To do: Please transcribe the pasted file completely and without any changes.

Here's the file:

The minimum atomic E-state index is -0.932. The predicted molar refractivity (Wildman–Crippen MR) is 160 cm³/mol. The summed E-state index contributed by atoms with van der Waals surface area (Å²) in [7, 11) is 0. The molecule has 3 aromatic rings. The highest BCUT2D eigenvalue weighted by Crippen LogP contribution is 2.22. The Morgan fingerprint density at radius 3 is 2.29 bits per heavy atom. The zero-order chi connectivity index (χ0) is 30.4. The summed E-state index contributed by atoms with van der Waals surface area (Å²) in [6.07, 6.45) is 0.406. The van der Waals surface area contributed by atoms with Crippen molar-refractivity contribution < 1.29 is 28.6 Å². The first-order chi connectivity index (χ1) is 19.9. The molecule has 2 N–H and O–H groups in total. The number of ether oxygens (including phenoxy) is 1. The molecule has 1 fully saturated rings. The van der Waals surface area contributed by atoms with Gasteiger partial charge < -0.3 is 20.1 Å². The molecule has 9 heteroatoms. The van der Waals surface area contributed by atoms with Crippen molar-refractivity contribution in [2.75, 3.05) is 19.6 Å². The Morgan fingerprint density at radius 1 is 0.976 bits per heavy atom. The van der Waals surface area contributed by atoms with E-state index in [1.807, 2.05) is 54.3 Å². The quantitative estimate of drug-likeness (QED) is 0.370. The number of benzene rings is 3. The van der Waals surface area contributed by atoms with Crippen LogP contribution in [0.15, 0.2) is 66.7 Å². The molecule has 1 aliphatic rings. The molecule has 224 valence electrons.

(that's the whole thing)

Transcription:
The minimum atomic E-state index is -0.932. The predicted molar refractivity (Wildman–Crippen MR) is 160 cm³/mol. The summed E-state index contributed by atoms with van der Waals surface area (Å²) in [7, 11) is 0. The molecule has 3 aromatic rings. The highest BCUT2D eigenvalue weighted by Crippen LogP contribution is 2.22. The Morgan fingerprint density at radius 3 is 2.29 bits per heavy atom. The zero-order chi connectivity index (χ0) is 30.4. The summed E-state index contributed by atoms with van der Waals surface area (Å²) in [6.07, 6.45) is 0.406. The van der Waals surface area contributed by atoms with Crippen molar-refractivity contribution < 1.29 is 28.6 Å². The first-order chi connectivity index (χ1) is 19.9. The molecule has 2 N–H and O–H groups in total. The number of ether oxygens (including phenoxy) is 1. The molecule has 1 fully saturated rings. The van der Waals surface area contributed by atoms with Gasteiger partial charge < -0.3 is 20.1 Å². The molecule has 9 heteroatoms. The van der Waals surface area contributed by atoms with Crippen molar-refractivity contribution in [2.75, 3.05) is 19.6 Å². The Morgan fingerprint density at radius 1 is 0.976 bits per heavy atom. The van der Waals surface area contributed by atoms with E-state index in [1.807, 2.05) is 54.3 Å². The quantitative estimate of drug-likeness (QED) is 0.370. The number of benzene rings is 3. The van der Waals surface area contributed by atoms with Crippen LogP contribution in [0.15, 0.2) is 66.7 Å². The molecule has 1 aliphatic rings. The molecule has 224 valence electrons.